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Despite Reputation, Mattis Tries to Avoid Fights: Neller

Marine Corps Gen. James Mattis with Air Force Col. James Jacobson, during an April 2012 visit to Kyrgyzstan, when Mattis led the U.S. Central Command. (Air Force photo/Angela Ruiz)
Marine Corps Gen. James Mattis with Air Force Col. James Jacobson, during an April 2012 visit to Kyrgyzstan, when Mattis led the U.S. Central Command. (Air Force photo/Angela Ruiz)

Despite his brawler reputation, retired Marine Gen. James Mattis actually tried hard on the battlefield to avoid fights, Commandant Gen. Robert Neller said Saturday.

Neller means that as a compliment.

The commandant said he had served under Mattis twice and "I never met anybody who tried harder to win without fighting."

The retired general, selected by President-elect Donald Trump for defense secretary, has a special talent for matching goals with means and "how to engage below the level of conflict," Neller said during a panel discussion at the Reagan National Security Forum in Simi, Calif.

Neller quickly added that he had also "never met anybody -- if you have a fight -- there's no way we're not going to win." Neller called Mattis a rare combination of "accomplished leader, thinker, fighter" whose fitness to lead the Pentagon will soon become evident to Congress.

"He's a very measured guy. He listens and he's decisive. I'm confident that when he makes the calls”to members of Congress and testifies at Senate confirmation hearings, he will be judged to be exceptionally qualified to serve as the next defense secretary, Neller said.

In a later address to the forum, Joint Chiefs Chairman Gen. Joseph Dunford, a former Marine commandant who served under Mattis as a regimental commander in the 2003 invasion of Iraq, had a curt answer to a question on whether he was concerned about recently retired military officers being considered for cabinet posts.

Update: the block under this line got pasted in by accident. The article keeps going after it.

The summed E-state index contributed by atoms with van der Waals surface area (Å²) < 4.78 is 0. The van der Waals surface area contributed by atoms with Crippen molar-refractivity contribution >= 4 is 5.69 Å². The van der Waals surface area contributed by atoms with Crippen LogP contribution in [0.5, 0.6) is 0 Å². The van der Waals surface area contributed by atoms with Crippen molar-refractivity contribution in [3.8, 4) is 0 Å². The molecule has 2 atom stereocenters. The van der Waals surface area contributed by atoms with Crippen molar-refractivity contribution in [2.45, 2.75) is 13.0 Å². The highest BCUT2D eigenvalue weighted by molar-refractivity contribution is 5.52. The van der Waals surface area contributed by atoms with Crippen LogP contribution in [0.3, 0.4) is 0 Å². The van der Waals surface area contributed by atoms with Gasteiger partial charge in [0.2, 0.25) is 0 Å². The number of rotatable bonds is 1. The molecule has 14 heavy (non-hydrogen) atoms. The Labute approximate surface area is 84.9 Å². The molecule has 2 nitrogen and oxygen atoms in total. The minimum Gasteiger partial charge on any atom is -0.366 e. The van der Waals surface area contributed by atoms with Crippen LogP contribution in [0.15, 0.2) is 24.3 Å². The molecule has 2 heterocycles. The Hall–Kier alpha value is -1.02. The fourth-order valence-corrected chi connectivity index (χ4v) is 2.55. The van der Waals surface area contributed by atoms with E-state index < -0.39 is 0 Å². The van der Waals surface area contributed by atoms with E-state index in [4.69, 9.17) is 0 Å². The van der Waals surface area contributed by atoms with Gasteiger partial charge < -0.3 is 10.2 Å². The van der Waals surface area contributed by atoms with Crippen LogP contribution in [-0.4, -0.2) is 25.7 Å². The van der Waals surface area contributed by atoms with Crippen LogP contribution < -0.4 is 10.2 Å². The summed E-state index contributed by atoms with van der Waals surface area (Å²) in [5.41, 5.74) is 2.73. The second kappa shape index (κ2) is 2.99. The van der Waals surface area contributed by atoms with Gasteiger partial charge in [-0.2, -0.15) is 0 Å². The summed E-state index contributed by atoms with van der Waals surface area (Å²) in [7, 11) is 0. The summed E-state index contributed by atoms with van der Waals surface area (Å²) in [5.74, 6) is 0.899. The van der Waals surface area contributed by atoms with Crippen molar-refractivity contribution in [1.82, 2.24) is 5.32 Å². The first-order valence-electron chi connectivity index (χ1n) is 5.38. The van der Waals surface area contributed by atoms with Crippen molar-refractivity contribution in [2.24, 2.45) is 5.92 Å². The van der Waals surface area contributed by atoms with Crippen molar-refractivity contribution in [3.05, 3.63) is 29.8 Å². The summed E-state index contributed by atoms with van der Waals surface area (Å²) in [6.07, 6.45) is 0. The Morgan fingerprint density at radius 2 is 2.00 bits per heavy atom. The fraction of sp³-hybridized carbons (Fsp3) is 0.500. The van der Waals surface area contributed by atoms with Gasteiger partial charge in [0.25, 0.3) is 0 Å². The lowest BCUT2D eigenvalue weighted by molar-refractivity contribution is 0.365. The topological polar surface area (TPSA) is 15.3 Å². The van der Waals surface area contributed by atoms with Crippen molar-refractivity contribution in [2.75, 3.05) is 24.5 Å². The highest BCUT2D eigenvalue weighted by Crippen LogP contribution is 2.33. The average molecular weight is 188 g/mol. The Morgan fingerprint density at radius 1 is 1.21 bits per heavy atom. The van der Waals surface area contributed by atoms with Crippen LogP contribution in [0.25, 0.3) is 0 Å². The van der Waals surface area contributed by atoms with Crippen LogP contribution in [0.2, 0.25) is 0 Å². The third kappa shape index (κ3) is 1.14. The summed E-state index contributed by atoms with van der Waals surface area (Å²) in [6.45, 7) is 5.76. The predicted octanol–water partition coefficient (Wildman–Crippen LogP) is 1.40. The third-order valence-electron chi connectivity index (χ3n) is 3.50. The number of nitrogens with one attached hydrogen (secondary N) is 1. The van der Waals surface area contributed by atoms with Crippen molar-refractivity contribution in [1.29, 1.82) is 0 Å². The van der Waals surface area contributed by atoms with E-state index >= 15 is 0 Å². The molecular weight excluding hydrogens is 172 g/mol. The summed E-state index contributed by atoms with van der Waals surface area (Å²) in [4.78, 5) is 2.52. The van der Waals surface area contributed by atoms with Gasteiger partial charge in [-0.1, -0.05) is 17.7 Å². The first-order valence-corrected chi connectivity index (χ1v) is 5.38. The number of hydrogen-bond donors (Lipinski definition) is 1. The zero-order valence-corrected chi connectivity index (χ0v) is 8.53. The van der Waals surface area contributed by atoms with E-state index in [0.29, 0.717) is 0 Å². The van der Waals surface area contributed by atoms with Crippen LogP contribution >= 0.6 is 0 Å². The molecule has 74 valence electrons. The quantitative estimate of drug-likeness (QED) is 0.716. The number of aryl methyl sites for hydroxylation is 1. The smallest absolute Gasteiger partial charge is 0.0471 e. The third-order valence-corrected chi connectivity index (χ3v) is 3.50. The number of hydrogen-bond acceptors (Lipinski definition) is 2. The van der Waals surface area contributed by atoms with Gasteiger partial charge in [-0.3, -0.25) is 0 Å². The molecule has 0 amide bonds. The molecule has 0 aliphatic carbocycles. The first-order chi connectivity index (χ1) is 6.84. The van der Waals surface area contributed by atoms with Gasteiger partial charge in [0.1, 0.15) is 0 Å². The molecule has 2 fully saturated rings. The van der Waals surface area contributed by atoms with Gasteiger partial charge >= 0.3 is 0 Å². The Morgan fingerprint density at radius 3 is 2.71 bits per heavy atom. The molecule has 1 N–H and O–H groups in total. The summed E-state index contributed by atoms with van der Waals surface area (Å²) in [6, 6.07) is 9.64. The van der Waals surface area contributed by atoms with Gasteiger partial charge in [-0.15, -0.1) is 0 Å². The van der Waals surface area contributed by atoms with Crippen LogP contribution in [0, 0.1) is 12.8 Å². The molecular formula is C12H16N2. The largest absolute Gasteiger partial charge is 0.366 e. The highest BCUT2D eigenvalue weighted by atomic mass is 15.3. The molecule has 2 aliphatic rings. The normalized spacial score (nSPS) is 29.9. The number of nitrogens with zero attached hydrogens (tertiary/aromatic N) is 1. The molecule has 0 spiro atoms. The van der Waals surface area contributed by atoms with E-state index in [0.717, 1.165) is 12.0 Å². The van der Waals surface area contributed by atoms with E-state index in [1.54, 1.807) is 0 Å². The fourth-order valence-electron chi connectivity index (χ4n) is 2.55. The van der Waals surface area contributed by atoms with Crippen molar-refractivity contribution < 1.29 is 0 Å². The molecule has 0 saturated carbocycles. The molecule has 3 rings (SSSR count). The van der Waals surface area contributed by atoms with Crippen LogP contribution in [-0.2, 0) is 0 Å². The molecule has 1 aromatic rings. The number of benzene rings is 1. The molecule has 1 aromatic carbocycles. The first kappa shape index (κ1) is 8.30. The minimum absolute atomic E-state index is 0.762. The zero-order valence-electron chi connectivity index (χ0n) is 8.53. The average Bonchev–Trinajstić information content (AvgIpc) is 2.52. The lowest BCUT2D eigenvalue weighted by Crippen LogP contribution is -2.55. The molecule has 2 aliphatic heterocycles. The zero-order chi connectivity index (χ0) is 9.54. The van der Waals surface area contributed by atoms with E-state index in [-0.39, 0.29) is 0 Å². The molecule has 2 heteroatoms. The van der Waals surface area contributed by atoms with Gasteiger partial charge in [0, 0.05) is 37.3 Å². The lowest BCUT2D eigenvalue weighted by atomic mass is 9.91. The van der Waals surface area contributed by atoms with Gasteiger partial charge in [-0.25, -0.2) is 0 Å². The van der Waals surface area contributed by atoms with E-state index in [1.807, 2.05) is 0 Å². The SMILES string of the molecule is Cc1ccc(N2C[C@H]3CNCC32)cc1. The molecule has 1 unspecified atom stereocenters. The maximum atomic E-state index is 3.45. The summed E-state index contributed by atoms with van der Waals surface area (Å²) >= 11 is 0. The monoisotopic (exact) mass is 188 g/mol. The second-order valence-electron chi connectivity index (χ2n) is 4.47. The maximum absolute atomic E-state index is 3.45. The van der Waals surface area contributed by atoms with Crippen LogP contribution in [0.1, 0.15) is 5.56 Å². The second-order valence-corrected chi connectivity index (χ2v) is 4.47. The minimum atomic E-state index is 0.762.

"Do I have concerns? No," Dunford said. He did not offer, and was not asked, to expand on his response.

Under current law, Mattis would need a waiver from Congress to get past the rule barring military officers from taking posts requiring Senate confirmation for seven years after retiring. Mattis stepped down as head of U.S. Central Command in 2013.

In addition to two fellow Marines, Mattis has strong and widespread support among former colleagues across the services in the upper ranks of the military. "We all congratulate him," said Army Gen. John Nicholson, commander of U.S. and NATO forces in Afghanistan.

At a Pentagon briefing Friday, Nicholson said of Mattis that "he's a soldier's soldier, a Marine's Marine." Nicholson said he first met Mattis in 2006 during what he called a tough fight in Afghanistan's Nangarhar province.

"He's a very inspirational leader," Nicholson said of Mattis, "I know he inspired me."

-- Richard Sisk can be reached at Richard.Sisk@Military.com.

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